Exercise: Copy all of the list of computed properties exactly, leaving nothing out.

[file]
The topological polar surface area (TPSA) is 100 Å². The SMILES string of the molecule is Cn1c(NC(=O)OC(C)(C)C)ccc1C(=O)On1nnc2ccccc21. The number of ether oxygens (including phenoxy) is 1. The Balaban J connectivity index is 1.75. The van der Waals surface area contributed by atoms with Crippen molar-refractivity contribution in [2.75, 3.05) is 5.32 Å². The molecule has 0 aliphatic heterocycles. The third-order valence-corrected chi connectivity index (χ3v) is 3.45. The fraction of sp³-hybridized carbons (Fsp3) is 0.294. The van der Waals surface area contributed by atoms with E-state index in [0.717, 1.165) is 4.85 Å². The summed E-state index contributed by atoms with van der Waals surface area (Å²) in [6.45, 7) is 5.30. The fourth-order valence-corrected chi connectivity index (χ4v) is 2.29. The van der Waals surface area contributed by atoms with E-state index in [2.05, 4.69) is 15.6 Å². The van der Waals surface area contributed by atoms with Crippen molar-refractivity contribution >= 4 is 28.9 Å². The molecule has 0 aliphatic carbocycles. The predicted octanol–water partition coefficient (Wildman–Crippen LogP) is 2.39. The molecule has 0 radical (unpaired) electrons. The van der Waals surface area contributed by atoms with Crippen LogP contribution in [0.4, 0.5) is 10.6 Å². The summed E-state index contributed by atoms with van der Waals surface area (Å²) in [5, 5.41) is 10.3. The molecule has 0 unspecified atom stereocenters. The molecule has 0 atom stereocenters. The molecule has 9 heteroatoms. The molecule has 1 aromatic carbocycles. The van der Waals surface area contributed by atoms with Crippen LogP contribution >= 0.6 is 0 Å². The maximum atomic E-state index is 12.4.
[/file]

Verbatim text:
The topological polar surface area (TPSA) is 100 Å². The SMILES string of the molecule is Cn1c(NC(=O)OC(C)(C)C)ccc1C(=O)On1nnc2ccccc21. The number of ether oxygens (including phenoxy) is 1. The Balaban J connectivity index is 1.75. The van der Waals surface area contributed by atoms with Crippen molar-refractivity contribution in [2.75, 3.05) is 5.32 Å². The molecule has 0 aliphatic heterocycles. The third-order valence-corrected chi connectivity index (χ3v) is 3.45. The fraction of sp³-hybridized carbons (Fsp3) is 0.294. The van der Waals surface area contributed by atoms with E-state index in [0.717, 1.165) is 4.85 Å². The summed E-state index contributed by atoms with van der Waals surface area (Å²) in [6.45, 7) is 5.30. The fourth-order valence-corrected chi connectivity index (χ4v) is 2.29. The van der Waals surface area contributed by atoms with E-state index in [2.05, 4.69) is 15.6 Å². The van der Waals surface area contributed by atoms with Crippen molar-refractivity contribution >= 4 is 28.9 Å². The molecule has 0 aliphatic carbocycles. The predicted octanol–water partition coefficient (Wildman–Crippen LogP) is 2.39. The molecule has 0 radical (unpaired) electrons. The van der Waals surface area contributed by atoms with Crippen LogP contribution in [0.4, 0.5) is 10.6 Å². The summed E-state index contributed by atoms with van der Waals surface area (Å²) in [5, 5.41) is 10.3. The molecule has 0 unspecified atom stereocenters. The molecule has 0 atom stereocenters. The molecule has 9 heteroatoms. The molecule has 1 aromatic carbocycles. The van der Waals surface area contributed by atoms with Crippen LogP contribution >= 0.6 is 0 Å². The maximum atomic E-state index is 12.4.